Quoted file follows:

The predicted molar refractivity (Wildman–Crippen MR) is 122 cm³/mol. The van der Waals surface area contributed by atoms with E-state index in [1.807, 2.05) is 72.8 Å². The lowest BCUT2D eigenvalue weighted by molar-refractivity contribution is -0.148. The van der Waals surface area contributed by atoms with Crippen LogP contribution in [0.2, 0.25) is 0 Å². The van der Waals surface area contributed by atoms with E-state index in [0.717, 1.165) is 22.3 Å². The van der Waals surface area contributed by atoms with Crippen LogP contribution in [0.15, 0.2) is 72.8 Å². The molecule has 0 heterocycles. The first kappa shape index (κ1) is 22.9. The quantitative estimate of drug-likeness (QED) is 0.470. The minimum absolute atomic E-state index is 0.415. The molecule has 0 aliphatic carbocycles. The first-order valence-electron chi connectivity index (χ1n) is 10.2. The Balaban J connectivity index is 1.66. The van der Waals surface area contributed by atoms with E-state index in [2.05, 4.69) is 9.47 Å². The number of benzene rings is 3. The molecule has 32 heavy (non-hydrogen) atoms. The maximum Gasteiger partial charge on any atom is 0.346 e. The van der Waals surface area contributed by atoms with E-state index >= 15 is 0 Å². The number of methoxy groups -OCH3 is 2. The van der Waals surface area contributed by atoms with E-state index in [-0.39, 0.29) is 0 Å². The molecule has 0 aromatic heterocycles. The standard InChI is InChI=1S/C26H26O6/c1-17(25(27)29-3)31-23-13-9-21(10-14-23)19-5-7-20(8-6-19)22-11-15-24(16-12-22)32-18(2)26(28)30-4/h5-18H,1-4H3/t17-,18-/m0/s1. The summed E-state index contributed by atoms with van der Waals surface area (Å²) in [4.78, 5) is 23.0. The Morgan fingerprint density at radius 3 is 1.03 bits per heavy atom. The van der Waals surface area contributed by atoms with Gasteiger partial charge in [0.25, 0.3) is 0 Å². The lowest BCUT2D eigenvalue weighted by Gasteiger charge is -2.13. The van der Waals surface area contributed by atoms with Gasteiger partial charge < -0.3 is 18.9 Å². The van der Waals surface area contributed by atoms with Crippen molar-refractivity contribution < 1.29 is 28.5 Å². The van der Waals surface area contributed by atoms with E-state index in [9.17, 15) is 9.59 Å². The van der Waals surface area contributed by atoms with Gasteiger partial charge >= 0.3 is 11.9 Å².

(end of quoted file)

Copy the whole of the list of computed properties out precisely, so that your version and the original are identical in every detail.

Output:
The predicted molar refractivity (Wildman–Crippen MR) is 122 cm³/mol. The van der Waals surface area contributed by atoms with E-state index in [1.807, 2.05) is 72.8 Å². The lowest BCUT2D eigenvalue weighted by molar-refractivity contribution is -0.148. The van der Waals surface area contributed by atoms with Crippen LogP contribution in [0.2, 0.25) is 0 Å². The van der Waals surface area contributed by atoms with E-state index in [0.717, 1.165) is 22.3 Å². The van der Waals surface area contributed by atoms with Crippen LogP contribution in [0.15, 0.2) is 72.8 Å². The molecule has 0 heterocycles. The first kappa shape index (κ1) is 22.9. The quantitative estimate of drug-likeness (QED) is 0.470. The minimum absolute atomic E-state index is 0.415. The molecule has 0 aliphatic carbocycles. The first-order valence-electron chi connectivity index (χ1n) is 10.2. The Balaban J connectivity index is 1.66. The van der Waals surface area contributed by atoms with E-state index in [2.05, 4.69) is 9.47 Å². The number of benzene rings is 3. The molecule has 32 heavy (non-hydrogen) atoms. The maximum Gasteiger partial charge on any atom is 0.346 e. The van der Waals surface area contributed by atoms with E-state index >= 15 is 0 Å². The number of methoxy groups -OCH3 is 2. The van der Waals surface area contributed by atoms with E-state index in [-0.39, 0.29) is 0 Å². The molecule has 0 aromatic heterocycles. The standard InChI is InChI=1S/C26H26O6/c1-17(25(27)29-3)31-23-13-9-21(10-14-23)19-5-7-20(8-6-19)22-11-15-24(16-12-22)32-18(2)26(28)30-4/h5-18H,1-4H3/t17-,18-/m0/s1. The summed E-state index contributed by atoms with van der Waals surface area (Å²) in [4.78, 5) is 23.0. The Morgan fingerprint density at radius 3 is 1.03 bits per heavy atom. The van der Waals surface area contributed by atoms with Gasteiger partial charge in [0.25, 0.3) is 0 Å². The lowest BCUT2D eigenvalue weighted by Gasteiger charge is -2.13. The van der Waals surface area contributed by atoms with Gasteiger partial charge < -0.3 is 18.9 Å². The van der Waals surface area contributed by atoms with Crippen molar-refractivity contribution < 1.29 is 28.5 Å². The van der Waals surface area contributed by atoms with E-state index in [9.17, 15) is 9.59 Å². The van der Waals surface area contributed by atoms with Gasteiger partial charge >= 0.3 is 11.9 Å².